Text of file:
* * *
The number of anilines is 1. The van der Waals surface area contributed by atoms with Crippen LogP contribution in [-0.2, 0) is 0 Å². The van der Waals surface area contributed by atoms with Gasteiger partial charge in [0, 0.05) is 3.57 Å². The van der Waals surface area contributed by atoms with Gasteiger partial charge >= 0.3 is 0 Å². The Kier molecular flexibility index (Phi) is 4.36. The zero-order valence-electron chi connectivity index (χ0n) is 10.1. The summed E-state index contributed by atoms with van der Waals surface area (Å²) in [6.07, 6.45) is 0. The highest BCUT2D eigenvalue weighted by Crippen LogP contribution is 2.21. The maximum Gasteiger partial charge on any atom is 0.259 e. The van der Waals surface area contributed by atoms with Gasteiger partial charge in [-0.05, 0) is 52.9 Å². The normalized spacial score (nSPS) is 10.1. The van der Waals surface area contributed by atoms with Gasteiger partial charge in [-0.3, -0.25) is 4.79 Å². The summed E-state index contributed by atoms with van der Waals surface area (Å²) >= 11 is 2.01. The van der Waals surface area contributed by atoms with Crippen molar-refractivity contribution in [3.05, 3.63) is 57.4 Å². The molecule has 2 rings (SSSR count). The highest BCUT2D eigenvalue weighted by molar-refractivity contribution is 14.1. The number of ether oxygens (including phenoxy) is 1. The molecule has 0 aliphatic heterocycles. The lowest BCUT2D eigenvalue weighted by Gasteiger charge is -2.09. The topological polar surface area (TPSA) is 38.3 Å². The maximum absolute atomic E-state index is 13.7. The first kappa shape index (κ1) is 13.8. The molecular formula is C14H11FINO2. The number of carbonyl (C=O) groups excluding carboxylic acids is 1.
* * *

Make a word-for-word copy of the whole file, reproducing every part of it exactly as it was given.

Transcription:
The number of anilines is 1. The van der Waals surface area contributed by atoms with Crippen LogP contribution in [-0.2, 0) is 0 Å². The van der Waals surface area contributed by atoms with Gasteiger partial charge in [0, 0.05) is 3.57 Å². The van der Waals surface area contributed by atoms with Gasteiger partial charge >= 0.3 is 0 Å². The Kier molecular flexibility index (Phi) is 4.36. The zero-order valence-electron chi connectivity index (χ0n) is 10.1. The summed E-state index contributed by atoms with van der Waals surface area (Å²) in [6.07, 6.45) is 0. The highest BCUT2D eigenvalue weighted by Crippen LogP contribution is 2.21. The maximum Gasteiger partial charge on any atom is 0.259 e. The van der Waals surface area contributed by atoms with Gasteiger partial charge in [-0.05, 0) is 52.9 Å². The normalized spacial score (nSPS) is 10.1. The van der Waals surface area contributed by atoms with Gasteiger partial charge in [-0.3, -0.25) is 4.79 Å². The summed E-state index contributed by atoms with van der Waals surface area (Å²) >= 11 is 2.01. The van der Waals surface area contributed by atoms with Crippen molar-refractivity contribution in [3.05, 3.63) is 57.4 Å². The molecule has 2 rings (SSSR count). The highest BCUT2D eigenvalue weighted by molar-refractivity contribution is 14.1. The number of ether oxygens (including phenoxy) is 1. The molecule has 0 aliphatic heterocycles. The lowest BCUT2D eigenvalue weighted by Gasteiger charge is -2.09. The topological polar surface area (TPSA) is 38.3 Å². The maximum absolute atomic E-state index is 13.7. The first kappa shape index (κ1) is 13.8. The molecular formula is C14H11FINO2. The number of carbonyl (C=O) groups excluding carboxylic acids is 1.